Kentucky Derby 143 a dream set-up for Always Dreaming
by DICK POWELL
Kentucky Derby (G1) 143 is in the book and some quick impressions:
Johnny Velazquez won this year’s Run for the Roses right from the start. He broke ALWAYS DREAMING (Bodemeister) like a shot from the gate, tightened up FAST AND ACCURATE (Hansen) to his inside, allowed STATE OF HONOR (To Honor and Serve) to take the lead and then was able to get to his outside. He stalked that one to the top of the stretch and when the outside pressure came, he pulled away willingly.
I thought the Florida Derby (G1) was the result of a speed horse winning on a speed track, but what happens five weeks later on the First Saturday of May if the same speed horse gets another speed track? If this year’s Derby were run on Friday, Always Dreaming would have won since the track was heavily skewed to inside speed. For much of Saturday, it looked like the wet main track was playing fair and when LIMOUSINE LIBERAL (Successful Appeal) was able to stalk three wide and hold to win the Churchill Downs Stakes (G2), I didn’t feel there was any bias.
But, the final rain shower that hit between race 10 and 12 forced the track condition to be downgraded to “Sloppy” and it went back to a strong inside bias.
Like all races, regardless of the distance, the start of the race was crucial. Many of the bad trips came from the start. Rajiv Maragh broke IRISH WAR CRY (Curlin) to the left out of the gate from post 17 and caused a chain reaction that CLASSIC EMPIRE (Pioneerof the Nile) had to be severely checked. His race was lost and Always Dreaming’s was won when he outbroke all the other speed horses.
We say it every year and it still amazes us every year but despite the enormous amount of money bet into the win pool, the early betting line holds up all day. Always Dreaming was the favorite throughout the day and held on to go off as the post time 47 to 10 favorite over 48 to 10 Irish War Cry. Classic Empire and MCCRAKEN (Ghostzapper) were relatively cold on the board all day.
I have always said that Christophe Soumillon is one of the world’s greatest jockeys. He showed it on Saturday when he stayed aboard THUNDER SNOW (Helmet), who bucked and reared right out of the gate. Can you imagine if Soumillon came off and Thunder Snow was running loose? What if he turned around and went the other way? What if he jumped the outer rail into the crowd? I shudder to think of the consequences but Soumillon’s unbelievable horsemanship averted a potential disaster.
So Always Dreaming wins the Florida Derby and is the second choice on the morning line. Not a big surprise. What was a big surprise was how NBC’s coverage never even profiled his main owners; Vinnie Viola and Anthony Bonomo! Four hours of useless interviews and we knew nothing about them until after the race when they turned out to be quite gracious and colorful in the winner’s circle. All week, Bonomo was interviewed by almost every media outlet but NBC chose to ignore him and Viola. Very strange.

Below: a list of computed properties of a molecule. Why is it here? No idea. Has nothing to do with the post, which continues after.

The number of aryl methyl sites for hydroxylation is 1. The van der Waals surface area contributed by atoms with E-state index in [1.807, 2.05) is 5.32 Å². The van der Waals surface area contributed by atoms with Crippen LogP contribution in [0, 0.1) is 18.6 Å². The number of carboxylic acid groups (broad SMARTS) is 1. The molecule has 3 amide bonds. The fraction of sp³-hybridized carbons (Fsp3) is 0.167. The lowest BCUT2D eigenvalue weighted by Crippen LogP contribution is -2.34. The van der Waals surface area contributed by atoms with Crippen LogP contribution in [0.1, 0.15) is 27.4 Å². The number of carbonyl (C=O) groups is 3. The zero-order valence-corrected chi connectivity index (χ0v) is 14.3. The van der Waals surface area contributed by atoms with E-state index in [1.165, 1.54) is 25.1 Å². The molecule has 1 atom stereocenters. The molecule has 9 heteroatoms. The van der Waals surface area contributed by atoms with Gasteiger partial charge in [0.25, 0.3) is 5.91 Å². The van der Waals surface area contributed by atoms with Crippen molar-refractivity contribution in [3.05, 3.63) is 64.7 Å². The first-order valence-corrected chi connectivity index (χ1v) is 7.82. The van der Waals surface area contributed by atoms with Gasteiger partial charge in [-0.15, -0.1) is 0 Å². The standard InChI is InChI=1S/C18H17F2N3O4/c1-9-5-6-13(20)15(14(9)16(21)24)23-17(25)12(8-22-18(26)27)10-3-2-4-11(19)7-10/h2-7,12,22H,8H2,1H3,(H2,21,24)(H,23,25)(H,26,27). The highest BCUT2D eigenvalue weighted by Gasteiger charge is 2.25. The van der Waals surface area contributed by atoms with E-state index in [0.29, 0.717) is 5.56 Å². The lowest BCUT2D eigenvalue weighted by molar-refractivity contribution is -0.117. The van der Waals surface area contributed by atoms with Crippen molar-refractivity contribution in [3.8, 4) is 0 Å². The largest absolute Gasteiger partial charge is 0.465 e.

Also, loved not showing the horses loading into the starting gate but two different shots showing Todd Pletcher and Mark Casse looking up at the television. And, what were they looking at? The horses loading into the gate! It was a very quick load for the 20 horses but NBC made sure we got to see people watching what we were not able to watch.
At the start, instead of the head-on shot of the starting gates, they went to a moving overhead shot that made it hard to see the chain reaction that took Classic Empire out of the race. With bright sun and shadows from the two main buildings of Churchill Downs, the race went dark twice but then for no reason going down the backstretch, without any shadows interfering, the NBC cameras made it look like it was 8:30 at night instead of 6:30. I know there was glare from the sloppy track but it made an always difficult race to watch even harder.
The big star of NBC’s coverage was Mike Tirico. I thought he was fantastic and even though he is not a racing guy, he never falsely portrayed himself as one and used the talent around him to do their jobs.
I liked the piece on the four living announcers that have called the Kentucky Derby. Larry Collmus admitted that he was afraid that he would call Hence – Pence and Patch – Hatch. Sure enough on the clubhouse turn, he called Patch – Pence. They all talked about the challenge of doing races all day and then have a 20-runner field to get through.
After the race, trainer Graham Motion said that he didn’t think Irish War Cry wanted to get the distance and I was shocked by his statement. He handled nine furlongs with ease in the Wood Memorial and his pedigree should not have been a problem. Stalking the pace four wide and then three wide, it still looked like Rajiv Maragh had a ton of horse underneath him but when asked for run at the top of the stretch, Irish War Cry had nothing. He will now point for the Haskell (G1) at Monmouth Park which is named after the owner’s father.
Did not think Always Dreaming could come off two average efforts, then run huge in Florida and go on to Kentucky and run big again. But he did and now the question is how does he come back two weeks later for another big effort?
Joel Rosario gave PRACTICAL JOKE (Into Mischief) a fantastic ride and was able to make it to the inside from post 19. He came up empty as the distance was too far for him but Rosario gave him every chance.